I submitted comments, included after the jump.


June 25, 2006

ICANN Marrakech backchannel

Filed under: phone — Wendy @ 10:34 am

ICANN is meeting in Marrakech, Morocco, 24 - 30 June 2006. Join the IRC backchannel, if you’d like to participate remotely. It’s not just like being here, but it’s better than watching the webcast without even virtual company.

April 10, 2006

ICANN: Fighting over Table Scraps

Filed under: law, phone — Wendy @ 1:04 pm

I’ve finally recovered from another ICANN meeting, frustrated as ever. 700 or so people flew halfway around the world to hear canned presentations, dueling-monologue public form sessions, and resolutions that left major issues unresolved, and to gripe in the hallways about how little was being done.

Every time I talked to someone who had been away from the ICANN scene for some time and returned, I heard the same assessment: “It looks just the same as it did N years ago,” for varying values of N. Yet many of us return nonetheless, I because I’m still trying to make ICANN responsive to the public interest.

I’ve been trying to explain why ICANN inspires such vigorous debate and loathing. ICANN is not about big issues. A domain name policy, even a perfect one, isn’t going to cure cancer, or even bring connectivity to rural Africa. It’s no surprise many in the GAC (Government Advisory Committee) complain about the difficulty raising understanding of ICANN issues with constituents who don’t yet have reliable Internet access.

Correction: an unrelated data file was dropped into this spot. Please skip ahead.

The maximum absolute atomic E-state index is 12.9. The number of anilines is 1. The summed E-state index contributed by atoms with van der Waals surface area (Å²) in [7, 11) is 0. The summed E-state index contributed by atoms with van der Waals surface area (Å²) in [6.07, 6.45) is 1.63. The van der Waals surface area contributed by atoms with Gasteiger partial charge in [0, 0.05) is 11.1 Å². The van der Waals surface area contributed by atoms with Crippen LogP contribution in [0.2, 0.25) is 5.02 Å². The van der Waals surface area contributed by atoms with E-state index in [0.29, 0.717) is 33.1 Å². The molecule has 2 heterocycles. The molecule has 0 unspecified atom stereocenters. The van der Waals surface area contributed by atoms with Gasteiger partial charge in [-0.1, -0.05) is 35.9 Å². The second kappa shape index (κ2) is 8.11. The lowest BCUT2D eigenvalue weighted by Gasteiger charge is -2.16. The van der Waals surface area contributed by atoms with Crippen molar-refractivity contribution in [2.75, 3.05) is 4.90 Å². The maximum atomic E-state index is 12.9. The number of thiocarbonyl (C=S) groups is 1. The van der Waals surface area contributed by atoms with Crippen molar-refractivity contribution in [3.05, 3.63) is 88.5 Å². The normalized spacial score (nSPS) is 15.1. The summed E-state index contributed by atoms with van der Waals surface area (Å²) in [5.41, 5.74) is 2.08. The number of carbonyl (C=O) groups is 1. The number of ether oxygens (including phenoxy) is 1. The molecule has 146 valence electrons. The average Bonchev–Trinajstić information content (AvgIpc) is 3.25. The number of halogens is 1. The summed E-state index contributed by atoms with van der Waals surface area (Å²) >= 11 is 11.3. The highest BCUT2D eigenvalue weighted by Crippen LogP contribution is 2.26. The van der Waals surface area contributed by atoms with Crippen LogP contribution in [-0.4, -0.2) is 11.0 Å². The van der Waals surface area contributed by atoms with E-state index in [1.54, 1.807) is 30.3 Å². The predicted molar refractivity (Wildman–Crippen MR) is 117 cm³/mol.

But the big issues are not on the table. Even the big issues of Internet connectivity — bridging digital divides, routing around private or government-imposed obstacles, network neutrality — are not part of ICANN’s mandate or sphere of control. Thankfully. ICANN oversees allocation of IP address blocks, accredits domain name registrars, and decides what new top-level domains will enter the root zone.

Furthermore, most of the functions ICANN oversees “just work.” Even if it doesn’t seem “fair” that MIT has more IP addresses than many countries, by and large, those who need addresses get them. Domain names resolve uniquely. Independently designed protocols interoperate.

We’re fighting over table scraps from a table that wasn’t very well stocked to begin with. The fight for those crusts and bones gets even more vicious when the loaves and steaks aren’t part of the debate, because we can’t trade off more important issues in the bargaining.

The problem is that when it doesn’t “just work,” ICANN’s “bottom-up” process is neither bottom-up nor effective to resolve the problems. Without big issues at stake, much of the general public can’t be bothered to learn all of ICANN’s acronyms and procedures to participate. Those who do are derided as kooks or edge cases. We’re told that the telephone company doesn’t want to hear from its customers (paraphrasing a comment by Board member Veni Markovski).